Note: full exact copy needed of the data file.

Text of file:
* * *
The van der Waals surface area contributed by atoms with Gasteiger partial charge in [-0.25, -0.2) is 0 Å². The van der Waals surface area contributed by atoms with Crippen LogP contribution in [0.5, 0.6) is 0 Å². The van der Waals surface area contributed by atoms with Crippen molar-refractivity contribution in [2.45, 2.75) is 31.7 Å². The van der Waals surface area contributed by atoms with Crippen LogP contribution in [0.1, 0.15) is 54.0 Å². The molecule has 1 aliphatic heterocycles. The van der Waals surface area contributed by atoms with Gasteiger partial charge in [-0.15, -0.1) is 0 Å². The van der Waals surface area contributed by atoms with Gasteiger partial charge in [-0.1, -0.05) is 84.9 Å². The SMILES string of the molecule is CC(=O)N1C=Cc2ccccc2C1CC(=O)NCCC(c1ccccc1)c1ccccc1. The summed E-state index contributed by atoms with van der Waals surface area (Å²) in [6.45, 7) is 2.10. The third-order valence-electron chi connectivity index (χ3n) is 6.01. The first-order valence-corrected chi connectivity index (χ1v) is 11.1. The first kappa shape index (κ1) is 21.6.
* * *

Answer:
The van der Waals surface area contributed by atoms with Gasteiger partial charge in [-0.25, -0.2) is 0 Å². The van der Waals surface area contributed by atoms with Crippen LogP contribution in [0.5, 0.6) is 0 Å². The van der Waals surface area contributed by atoms with Crippen molar-refractivity contribution in [2.45, 2.75) is 31.7 Å². The van der Waals surface area contributed by atoms with Crippen LogP contribution in [0.1, 0.15) is 54.0 Å². The molecule has 1 aliphatic heterocycles. The van der Waals surface area contributed by atoms with Gasteiger partial charge in [-0.15, -0.1) is 0 Å². The van der Waals surface area contributed by atoms with Gasteiger partial charge in [-0.1, -0.05) is 84.9 Å². The SMILES string of the molecule is CC(=O)N1C=Cc2ccccc2C1CC(=O)NCCC(c1ccccc1)c1ccccc1. The summed E-state index contributed by atoms with van der Waals surface area (Å²) in [6.45, 7) is 2.10. The third-order valence-electron chi connectivity index (χ3n) is 6.01. The first-order valence-corrected chi connectivity index (χ1v) is 11.1. The first kappa shape index (κ1) is 21.6.